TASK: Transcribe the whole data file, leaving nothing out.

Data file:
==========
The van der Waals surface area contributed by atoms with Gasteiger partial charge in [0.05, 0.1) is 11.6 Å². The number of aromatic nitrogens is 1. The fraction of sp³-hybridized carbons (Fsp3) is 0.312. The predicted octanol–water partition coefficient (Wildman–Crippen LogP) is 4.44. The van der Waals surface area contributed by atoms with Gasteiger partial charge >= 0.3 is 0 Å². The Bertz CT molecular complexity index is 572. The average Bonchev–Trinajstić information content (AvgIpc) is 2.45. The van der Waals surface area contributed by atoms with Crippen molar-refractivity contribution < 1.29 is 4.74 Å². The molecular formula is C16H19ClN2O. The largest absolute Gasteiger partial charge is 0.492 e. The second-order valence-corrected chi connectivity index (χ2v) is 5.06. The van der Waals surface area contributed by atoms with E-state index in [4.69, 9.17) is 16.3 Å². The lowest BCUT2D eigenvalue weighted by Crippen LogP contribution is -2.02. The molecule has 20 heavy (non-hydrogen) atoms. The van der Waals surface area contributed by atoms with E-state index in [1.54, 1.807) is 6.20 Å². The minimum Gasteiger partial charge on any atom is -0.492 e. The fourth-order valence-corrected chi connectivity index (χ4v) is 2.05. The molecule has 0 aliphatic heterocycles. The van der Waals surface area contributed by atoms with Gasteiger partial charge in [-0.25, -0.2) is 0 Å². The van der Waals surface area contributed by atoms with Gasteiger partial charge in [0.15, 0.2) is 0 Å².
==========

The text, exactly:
The van der Waals surface area contributed by atoms with Gasteiger partial charge in [0.05, 0.1) is 11.6 Å². The number of aromatic nitrogens is 1. The fraction of sp³-hybridized carbons (Fsp3) is 0.312. The predicted octanol–water partition coefficient (Wildman–Crippen LogP) is 4.44. The van der Waals surface area contributed by atoms with Gasteiger partial charge >= 0.3 is 0 Å². The Bertz CT molecular complexity index is 572. The average Bonchev–Trinajstić information content (AvgIpc) is 2.45. The van der Waals surface area contributed by atoms with Crippen molar-refractivity contribution < 1.29 is 4.74 Å². The molecular formula is C16H19ClN2O. The largest absolute Gasteiger partial charge is 0.492 e. The second-order valence-corrected chi connectivity index (χ2v) is 5.06. The van der Waals surface area contributed by atoms with E-state index in [4.69, 9.17) is 16.3 Å². The lowest BCUT2D eigenvalue weighted by Crippen LogP contribution is -2.02. The molecule has 20 heavy (non-hydrogen) atoms. The van der Waals surface area contributed by atoms with E-state index in [1.54, 1.807) is 6.20 Å². The minimum Gasteiger partial charge on any atom is -0.492 e. The fourth-order valence-corrected chi connectivity index (χ4v) is 2.05. The molecule has 0 aliphatic heterocycles. The van der Waals surface area contributed by atoms with Gasteiger partial charge in [-0.25, -0.2) is 0 Å². The van der Waals surface area contributed by atoms with Gasteiger partial charge in [0.15, 0.2) is 0 Å².